2. This thread reminds me so much of valve clearance adjustments I used to regularly make on motorbikes. Especially the push-rod Honda CX 500 and BMW R80RT. And I have tried and failed to adjust an Olympia SM. Turned out it was OK anyway and that all I needed to do was take the looseness out of the carriage run.

  3. Thanks to your very instructive story, I just managed to adjust a Groma. No, not a Kolibri, *just* a Modell N… So, now this machine is almost ready for typing a typeface specimen for the database. And I will, again, try to find out how the lowercase alignment works with an Alpina.
    Speaking of the database, I have a few remarks. First of all, thank you for all the work you put into it. It’s a pleasure to surf and search. And it is easy to use.
    But: is it possible that there is a 0 too much in the list of Groma Modell N, T, and E for 1941?
    The Olivetti list has a dead link – see Lettera 32.

    1. Ok, I looked up the Groma descrepancy in Schramm 62, and it turns out there was an extra “2”. the correct serial number is now represented. (:

      I removed the link to Clickthing’s list, as it is now dead.

  4. Munk,

    I have been trying for over a year to adjust vertically a lettera 32, but it seems to be an impossible task.

    It is the only typewriter I have with the right keyboard plus it is a present from the wife, so any help would be most welcome.
    I have not found the two screws on the underbelly of the machine or a double set on the ends of the carriage.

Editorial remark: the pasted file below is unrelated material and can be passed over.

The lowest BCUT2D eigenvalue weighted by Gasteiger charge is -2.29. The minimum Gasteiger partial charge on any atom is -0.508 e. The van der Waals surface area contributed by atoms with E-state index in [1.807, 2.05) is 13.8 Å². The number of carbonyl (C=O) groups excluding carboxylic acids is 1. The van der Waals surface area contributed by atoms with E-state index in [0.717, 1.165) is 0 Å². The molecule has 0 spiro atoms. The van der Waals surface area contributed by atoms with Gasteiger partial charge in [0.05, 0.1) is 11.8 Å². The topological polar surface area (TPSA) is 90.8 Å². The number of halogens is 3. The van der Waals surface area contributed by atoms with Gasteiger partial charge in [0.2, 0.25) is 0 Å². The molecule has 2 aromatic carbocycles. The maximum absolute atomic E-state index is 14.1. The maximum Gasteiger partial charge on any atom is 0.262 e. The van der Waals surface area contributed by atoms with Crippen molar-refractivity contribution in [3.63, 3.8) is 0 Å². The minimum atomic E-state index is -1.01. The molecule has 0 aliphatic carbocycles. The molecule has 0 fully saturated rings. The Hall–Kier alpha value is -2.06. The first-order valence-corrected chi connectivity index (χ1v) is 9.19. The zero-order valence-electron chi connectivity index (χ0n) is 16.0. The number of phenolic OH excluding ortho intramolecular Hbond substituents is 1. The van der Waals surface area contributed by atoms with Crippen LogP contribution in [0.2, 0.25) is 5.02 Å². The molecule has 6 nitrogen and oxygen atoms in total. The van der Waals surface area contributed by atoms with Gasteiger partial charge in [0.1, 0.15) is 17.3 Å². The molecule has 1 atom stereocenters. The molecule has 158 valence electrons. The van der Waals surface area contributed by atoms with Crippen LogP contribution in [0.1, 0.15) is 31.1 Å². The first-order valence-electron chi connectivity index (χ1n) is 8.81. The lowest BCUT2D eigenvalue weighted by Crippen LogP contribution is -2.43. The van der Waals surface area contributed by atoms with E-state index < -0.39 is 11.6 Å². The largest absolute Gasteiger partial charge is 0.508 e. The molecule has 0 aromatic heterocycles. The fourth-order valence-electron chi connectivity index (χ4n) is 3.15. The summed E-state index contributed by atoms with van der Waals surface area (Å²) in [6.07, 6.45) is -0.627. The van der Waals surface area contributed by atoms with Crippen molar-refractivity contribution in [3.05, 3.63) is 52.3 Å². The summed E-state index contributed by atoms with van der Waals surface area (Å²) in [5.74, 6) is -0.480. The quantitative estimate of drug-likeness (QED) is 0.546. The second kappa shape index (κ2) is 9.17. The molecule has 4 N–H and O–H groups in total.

Please help me throwing some light into this matter (images would also be very welcome).

    Thanks in advance


  5. Lettera 32 is quite easy to adjust.
    Looking at the machine from above:
    There are two screws, one on each side of the top of the basket (slightly lift the ribbon and you will see them)
    Use a flat head screwdriver and loosen or tighten them to adjust typeface.
    Good luck

  6. Hey there,
    First of all, I want to tell you how much I have been enjoying your posts. I thank google for bringing me here when trying to figure out how in the world to make correct the vertical typeface alignment on my Olympia SM-9. Turns out there isn’t much out there written on the subject unfortunately. I know you mentioned the SM7 above but I was wondering if you by chance have any guidance on the SM9.

    Hope you’re still enjoying the ones you scored at the thrift store the other day!


  7. Hello there,

    I got an Olympia SM 3 from 1954, very nice condition.
    Unfortunately today I ran into a problem where the carriage was hitting the side of the machine.

    I loosened the screws of the two bent metal humps on the left and right side, like this (https://www.youtube.com/watch?v=BnP6RVLaS5U)
    Now the carriage does not hit the side of the machine, but lower and upper keys are out of alignment.
    Before that it was near perfect, but what’s more annoying: a sticking carriage or unaligned keys? :-/

    When I try to get these metal humps as they were before, it gets better, but then the carriage is hitting the side again.
    I read some fixing possibilities in the typewriters yahoo group, but without pictures I don’t dare to do more.

    Maybe you could help me with this? I would be deeply grateful.

    Thanks in advance and greetings from Germany